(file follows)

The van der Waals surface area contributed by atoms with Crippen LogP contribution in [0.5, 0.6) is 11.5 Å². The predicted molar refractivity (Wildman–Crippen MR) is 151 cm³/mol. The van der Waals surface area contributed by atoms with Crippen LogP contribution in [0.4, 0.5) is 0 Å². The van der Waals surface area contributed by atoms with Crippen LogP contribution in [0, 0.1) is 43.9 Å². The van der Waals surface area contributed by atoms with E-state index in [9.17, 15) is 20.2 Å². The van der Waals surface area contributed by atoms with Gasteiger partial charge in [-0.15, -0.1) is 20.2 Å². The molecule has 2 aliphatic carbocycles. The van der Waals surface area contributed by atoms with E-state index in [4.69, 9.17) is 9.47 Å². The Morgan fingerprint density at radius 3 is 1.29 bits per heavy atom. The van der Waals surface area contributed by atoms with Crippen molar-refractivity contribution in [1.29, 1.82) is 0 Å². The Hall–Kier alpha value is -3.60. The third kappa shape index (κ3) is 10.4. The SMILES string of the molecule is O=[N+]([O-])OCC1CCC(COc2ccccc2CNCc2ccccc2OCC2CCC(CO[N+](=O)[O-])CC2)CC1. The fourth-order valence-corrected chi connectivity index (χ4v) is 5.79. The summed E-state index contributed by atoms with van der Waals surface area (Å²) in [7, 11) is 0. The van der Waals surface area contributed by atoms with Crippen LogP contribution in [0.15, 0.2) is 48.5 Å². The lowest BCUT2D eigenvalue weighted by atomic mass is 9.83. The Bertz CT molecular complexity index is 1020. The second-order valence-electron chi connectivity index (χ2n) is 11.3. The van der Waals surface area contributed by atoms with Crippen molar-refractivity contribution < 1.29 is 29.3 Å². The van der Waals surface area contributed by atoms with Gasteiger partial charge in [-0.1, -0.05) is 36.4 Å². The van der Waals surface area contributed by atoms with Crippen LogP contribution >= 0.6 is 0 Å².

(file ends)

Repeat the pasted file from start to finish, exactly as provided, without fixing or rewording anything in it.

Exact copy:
The van der Waals surface area contributed by atoms with Crippen LogP contribution in [0.5, 0.6) is 11.5 Å². The predicted molar refractivity (Wildman–Crippen MR) is 151 cm³/mol. The van der Waals surface area contributed by atoms with Crippen LogP contribution in [0.4, 0.5) is 0 Å². The van der Waals surface area contributed by atoms with Crippen LogP contribution in [0, 0.1) is 43.9 Å². The van der Waals surface area contributed by atoms with E-state index in [9.17, 15) is 20.2 Å². The van der Waals surface area contributed by atoms with Gasteiger partial charge in [-0.15, -0.1) is 20.2 Å². The molecule has 2 aliphatic carbocycles. The van der Waals surface area contributed by atoms with E-state index in [4.69, 9.17) is 9.47 Å². The Morgan fingerprint density at radius 3 is 1.29 bits per heavy atom. The van der Waals surface area contributed by atoms with Crippen molar-refractivity contribution in [1.29, 1.82) is 0 Å². The Hall–Kier alpha value is -3.60. The third kappa shape index (κ3) is 10.4. The SMILES string of the molecule is O=[N+]([O-])OCC1CCC(COc2ccccc2CNCc2ccccc2OCC2CCC(CO[N+](=O)[O-])CC2)CC1. The fourth-order valence-corrected chi connectivity index (χ4v) is 5.79. The summed E-state index contributed by atoms with van der Waals surface area (Å²) in [7, 11) is 0. The van der Waals surface area contributed by atoms with Crippen LogP contribution in [0.15, 0.2) is 48.5 Å². The lowest BCUT2D eigenvalue weighted by atomic mass is 9.83. The Bertz CT molecular complexity index is 1020. The second-order valence-electron chi connectivity index (χ2n) is 11.3. The van der Waals surface area contributed by atoms with Crippen molar-refractivity contribution < 1.29 is 29.3 Å². The van der Waals surface area contributed by atoms with Gasteiger partial charge in [-0.1, -0.05) is 36.4 Å². The van der Waals surface area contributed by atoms with Crippen LogP contribution >= 0.6 is 0 Å².